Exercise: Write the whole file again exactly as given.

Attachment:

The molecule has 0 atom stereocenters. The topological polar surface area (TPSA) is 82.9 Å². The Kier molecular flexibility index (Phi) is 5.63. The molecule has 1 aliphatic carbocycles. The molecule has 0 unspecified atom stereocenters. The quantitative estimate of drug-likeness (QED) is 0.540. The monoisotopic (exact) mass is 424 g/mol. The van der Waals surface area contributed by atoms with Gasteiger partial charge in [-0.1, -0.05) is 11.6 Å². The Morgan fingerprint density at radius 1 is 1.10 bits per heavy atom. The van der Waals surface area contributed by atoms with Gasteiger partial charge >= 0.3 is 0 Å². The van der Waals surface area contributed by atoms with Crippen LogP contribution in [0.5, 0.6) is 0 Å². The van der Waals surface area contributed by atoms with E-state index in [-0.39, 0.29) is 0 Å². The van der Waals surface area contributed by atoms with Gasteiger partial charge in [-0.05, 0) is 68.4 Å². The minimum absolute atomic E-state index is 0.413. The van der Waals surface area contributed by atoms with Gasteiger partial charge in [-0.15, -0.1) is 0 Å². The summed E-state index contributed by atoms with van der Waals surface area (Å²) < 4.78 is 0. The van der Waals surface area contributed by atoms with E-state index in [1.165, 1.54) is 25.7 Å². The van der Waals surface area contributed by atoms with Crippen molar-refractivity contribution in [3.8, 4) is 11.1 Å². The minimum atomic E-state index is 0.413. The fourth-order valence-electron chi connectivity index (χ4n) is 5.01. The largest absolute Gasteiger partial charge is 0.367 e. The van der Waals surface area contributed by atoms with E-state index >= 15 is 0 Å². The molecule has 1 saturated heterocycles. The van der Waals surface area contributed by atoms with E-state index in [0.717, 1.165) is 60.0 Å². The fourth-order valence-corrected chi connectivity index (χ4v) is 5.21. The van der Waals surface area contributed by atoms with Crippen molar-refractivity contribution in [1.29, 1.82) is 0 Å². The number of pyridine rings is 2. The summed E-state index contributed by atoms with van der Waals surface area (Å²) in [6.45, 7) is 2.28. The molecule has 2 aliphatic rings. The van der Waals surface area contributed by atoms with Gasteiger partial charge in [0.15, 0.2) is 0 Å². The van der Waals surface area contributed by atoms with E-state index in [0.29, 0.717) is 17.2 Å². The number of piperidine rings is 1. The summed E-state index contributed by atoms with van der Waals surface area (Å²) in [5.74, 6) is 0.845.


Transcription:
The molecule has 0 atom stereocenters. The topological polar surface area (TPSA) is 82.9 Å². The Kier molecular flexibility index (Phi) is 5.63. The molecule has 1 aliphatic carbocycles. The molecule has 0 unspecified atom stereocenters. The quantitative estimate of drug-likeness (QED) is 0.540. The monoisotopic (exact) mass is 424 g/mol. The van der Waals surface area contributed by atoms with Gasteiger partial charge in [-0.1, -0.05) is 11.6 Å². The Morgan fingerprint density at radius 1 is 1.10 bits per heavy atom. The van der Waals surface area contributed by atoms with Gasteiger partial charge >= 0.3 is 0 Å². The van der Waals surface area contributed by atoms with Crippen LogP contribution in [0.5, 0.6) is 0 Å². The van der Waals surface area contributed by atoms with E-state index in [-0.39, 0.29) is 0 Å². The van der Waals surface area contributed by atoms with Gasteiger partial charge in [-0.05, 0) is 68.4 Å². The minimum absolute atomic E-state index is 0.413. The van der Waals surface area contributed by atoms with Gasteiger partial charge in [-0.15, -0.1) is 0 Å². The summed E-state index contributed by atoms with van der Waals surface area (Å²) < 4.78 is 0. The van der Waals surface area contributed by atoms with E-state index in [1.165, 1.54) is 25.7 Å². The van der Waals surface area contributed by atoms with Crippen molar-refractivity contribution in [3.8, 4) is 11.1 Å². The minimum atomic E-state index is 0.413. The fourth-order valence-electron chi connectivity index (χ4n) is 5.01. The largest absolute Gasteiger partial charge is 0.367 e. The van der Waals surface area contributed by atoms with E-state index >= 15 is 0 Å². The molecule has 1 saturated heterocycles. The van der Waals surface area contributed by atoms with E-state index in [0.717, 1.165) is 60.0 Å². The fourth-order valence-corrected chi connectivity index (χ4v) is 5.21. The van der Waals surface area contributed by atoms with Crippen molar-refractivity contribution in [1.29, 1.82) is 0 Å². The number of pyridine rings is 2. The summed E-state index contributed by atoms with van der Waals surface area (Å²) in [6.45, 7) is 2.28. The molecule has 2 aliphatic rings. The van der Waals surface area contributed by atoms with Gasteiger partial charge in [0.15, 0.2) is 0 Å². The van der Waals surface area contributed by atoms with E-state index in [0.29, 0.717) is 17.2 Å². The number of piperidine rings is 1. The summed E-state index contributed by atoms with van der Waals surface area (Å²) in [5.74, 6) is 0.845.